Oct 04

AT&T begs Supreme Court to destroy the internet

AT&T and several other companies, including Kickstarter, Vimeo, and Etsy, last week petitioned the Supreme Court to overturn Obama-era internet regulatory rules. Here we go again, again.

AT&T’s continuing fight to repeal net-neutrality shares so much in common with the GOP healthcare bill that they may as well start being packaged together. Both of them keep getting shot down, but like any grade-B horror movie-icon from the 1980’s, they keep returning in increasingly more stupid forms as shitty sequels to an already terrible premise.

The head of the FCC, Ajit Pai, appears to be struggling to find a way to justify his existence to the people who matter most: internet service providers (ISPs) with deep pockets and very specific expectations for the politicians they support. He’s named personally as an advocate for AT&T’s latest evil plan to fuck up the internet, in the petition.

While AT&T’s lawyers make it perfectly clear the company believes the Obama White House pressured the nation’s courts into defying previous court rulings that protected AT&T and its ilk from being regulated like a utility. This regulation prevented ISPs from destroying the internet by letting Comcast and AT&T, for example, meter bandwidth based on company preference.

TNW has published numerous articles in defense of net-neutrality, even beseeching our readers to help tell our politicians that we support a free and open internet. The FCC was overrun with millions of comments that said the same. Overwhelmingly the American people and most companies have shown support for net-neutrality, including (wait for it) AT&T.

We covered AT&T’s pointless attempt to stand beside Google, Facebook, and hundreds of other tech companies in the fight for net-neutrality – while it was simultaneously the most vocal voice in trying to have net-neutrality repealed.

The ambiguous nature of the company’s have-it-both-ways stance on net-neutrality has it seeking to repeal the Obama-era rules and replace it with new, better rules; the kind that are drafted by AT&T lawyers. Don’t be fooled; it’s the same bullshit plan with a different angle-of-attack.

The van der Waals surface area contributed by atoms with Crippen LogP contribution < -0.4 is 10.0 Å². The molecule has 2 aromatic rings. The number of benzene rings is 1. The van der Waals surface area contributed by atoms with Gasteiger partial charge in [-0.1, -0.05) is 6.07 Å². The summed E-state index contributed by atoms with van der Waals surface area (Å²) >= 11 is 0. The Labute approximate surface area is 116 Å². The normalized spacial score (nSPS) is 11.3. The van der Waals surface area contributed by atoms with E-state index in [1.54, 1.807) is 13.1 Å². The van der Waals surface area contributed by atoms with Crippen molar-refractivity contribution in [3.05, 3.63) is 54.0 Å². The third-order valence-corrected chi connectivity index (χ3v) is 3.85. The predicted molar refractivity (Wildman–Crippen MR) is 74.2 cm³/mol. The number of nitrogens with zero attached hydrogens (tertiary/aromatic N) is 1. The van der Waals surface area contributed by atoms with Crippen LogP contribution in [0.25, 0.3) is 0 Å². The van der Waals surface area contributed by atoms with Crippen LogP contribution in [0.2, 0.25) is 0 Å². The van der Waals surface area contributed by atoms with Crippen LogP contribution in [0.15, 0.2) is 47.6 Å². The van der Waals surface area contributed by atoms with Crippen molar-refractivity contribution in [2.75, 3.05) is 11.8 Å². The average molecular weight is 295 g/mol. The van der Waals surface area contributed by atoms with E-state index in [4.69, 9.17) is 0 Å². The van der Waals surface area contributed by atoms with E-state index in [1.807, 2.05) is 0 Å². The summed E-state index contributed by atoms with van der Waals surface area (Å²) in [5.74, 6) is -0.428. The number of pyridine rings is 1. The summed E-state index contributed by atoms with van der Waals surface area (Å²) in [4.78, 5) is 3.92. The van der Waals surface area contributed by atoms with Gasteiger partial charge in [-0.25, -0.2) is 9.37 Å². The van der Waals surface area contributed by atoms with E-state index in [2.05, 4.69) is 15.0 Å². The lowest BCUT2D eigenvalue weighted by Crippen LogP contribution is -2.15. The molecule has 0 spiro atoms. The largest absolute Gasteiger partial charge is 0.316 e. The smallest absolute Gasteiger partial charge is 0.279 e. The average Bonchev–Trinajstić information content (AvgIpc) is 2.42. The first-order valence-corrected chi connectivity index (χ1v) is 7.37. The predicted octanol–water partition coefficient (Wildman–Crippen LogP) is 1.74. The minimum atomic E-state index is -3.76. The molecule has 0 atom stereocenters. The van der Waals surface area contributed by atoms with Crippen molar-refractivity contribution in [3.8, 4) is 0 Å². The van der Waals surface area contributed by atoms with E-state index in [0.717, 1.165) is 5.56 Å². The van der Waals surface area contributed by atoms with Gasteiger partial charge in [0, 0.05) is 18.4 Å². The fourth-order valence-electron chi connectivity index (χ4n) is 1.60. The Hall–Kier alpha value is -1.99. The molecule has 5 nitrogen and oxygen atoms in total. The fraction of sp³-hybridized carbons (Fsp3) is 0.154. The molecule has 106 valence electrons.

AT&T is currently trying to manipulate the conversation by having politician Ajit Pai represent them in lieu of his duty to the American people, a tactic that has failed twice already.

AT&T and its gang of salivating lawyers may never end the ridiculously transparent money-grab of a quest to destroy the free and open internet. But overwhelming support from Silicon Valley and tech journalists seem to indicate that, like most of the American people, those who know what’s at stake won’t ever stop fighting the enemies of net-neutrality.

Jan 05

2012 Email Marketing Predictions

2012 Email Marketing Predictions by David Daniels, CEO The Relevancy Group

In the column, “Innovations in Email,” I highlighted advancements that impacted the email industry in 2011. This time around, I’ll showcase trends and predict what the email marketing industry can expect in 2012.

1. The Mayan calendar ends, but email continues to show signs of life. As I have pointed out in previous columns, email’s death has been greatly exaggerated. Email will continue to be the top text-based communication tool that more than 90 percent of all Americans will use every day. Email marketing will remain a highly profitable activity for organizations. As a marketing tool, it shows no signs of slowing down.

2. More email marketers will embrace behavioral segmentation. The best predictor of future behavior is past behavior and the marketer’s ability to digitally understand customer’s desires and actions begins with segmenting audiences based on click-based engagement. Our consultancy found that in 2011 more email marketers embraced segmentation than had done so in 2010. While click-through-based segmentation adoption increased only five points to 42 percent during this time, adoption of demographic-oriented segmentation jumped 12 points year over year to 61 percent. Overall, email marketer sophistication will continue to increase, placing more competitive pressure on what gets noticed in the inbox.